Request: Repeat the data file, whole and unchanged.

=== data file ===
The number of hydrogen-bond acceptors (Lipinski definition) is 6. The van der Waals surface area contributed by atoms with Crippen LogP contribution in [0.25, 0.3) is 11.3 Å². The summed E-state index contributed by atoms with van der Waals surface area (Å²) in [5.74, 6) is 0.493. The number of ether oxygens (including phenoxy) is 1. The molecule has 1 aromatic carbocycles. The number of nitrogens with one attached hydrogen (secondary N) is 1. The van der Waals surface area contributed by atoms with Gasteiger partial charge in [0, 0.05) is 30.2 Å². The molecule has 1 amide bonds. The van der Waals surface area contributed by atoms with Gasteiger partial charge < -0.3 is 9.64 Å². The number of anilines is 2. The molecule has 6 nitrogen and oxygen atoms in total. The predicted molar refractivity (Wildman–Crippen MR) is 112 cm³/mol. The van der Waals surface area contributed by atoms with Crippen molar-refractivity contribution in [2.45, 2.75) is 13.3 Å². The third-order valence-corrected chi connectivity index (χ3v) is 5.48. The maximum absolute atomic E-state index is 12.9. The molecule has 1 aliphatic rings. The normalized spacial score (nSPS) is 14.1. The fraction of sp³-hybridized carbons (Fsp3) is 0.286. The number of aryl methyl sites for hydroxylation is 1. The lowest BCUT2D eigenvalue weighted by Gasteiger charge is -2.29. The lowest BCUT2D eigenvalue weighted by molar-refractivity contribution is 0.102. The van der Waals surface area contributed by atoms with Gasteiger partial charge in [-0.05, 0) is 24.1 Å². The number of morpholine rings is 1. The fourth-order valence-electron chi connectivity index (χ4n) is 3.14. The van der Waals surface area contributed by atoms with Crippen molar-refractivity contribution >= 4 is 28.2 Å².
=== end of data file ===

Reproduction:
The number of hydrogen-bond acceptors (Lipinski definition) is 6. The van der Waals surface area contributed by atoms with Crippen LogP contribution in [0.25, 0.3) is 11.3 Å². The summed E-state index contributed by atoms with van der Waals surface area (Å²) in [5.74, 6) is 0.493. The number of ether oxygens (including phenoxy) is 1. The molecule has 1 aromatic carbocycles. The number of nitrogens with one attached hydrogen (secondary N) is 1. The van der Waals surface area contributed by atoms with Gasteiger partial charge in [0, 0.05) is 30.2 Å². The molecule has 1 amide bonds. The van der Waals surface area contributed by atoms with Gasteiger partial charge < -0.3 is 9.64 Å². The number of anilines is 2. The molecule has 6 nitrogen and oxygen atoms in total. The predicted molar refractivity (Wildman–Crippen MR) is 112 cm³/mol. The van der Waals surface area contributed by atoms with Crippen molar-refractivity contribution in [2.45, 2.75) is 13.3 Å². The third-order valence-corrected chi connectivity index (χ3v) is 5.48. The maximum absolute atomic E-state index is 12.9. The molecule has 1 aliphatic rings. The normalized spacial score (nSPS) is 14.1. The fraction of sp³-hybridized carbons (Fsp3) is 0.286. The number of aryl methyl sites for hydroxylation is 1. The lowest BCUT2D eigenvalue weighted by Gasteiger charge is -2.29. The lowest BCUT2D eigenvalue weighted by molar-refractivity contribution is 0.102. The van der Waals surface area contributed by atoms with Gasteiger partial charge in [-0.05, 0) is 24.1 Å². The number of morpholine rings is 1. The fourth-order valence-electron chi connectivity index (χ4n) is 3.14. The van der Waals surface area contributed by atoms with Crippen molar-refractivity contribution >= 4 is 28.2 Å².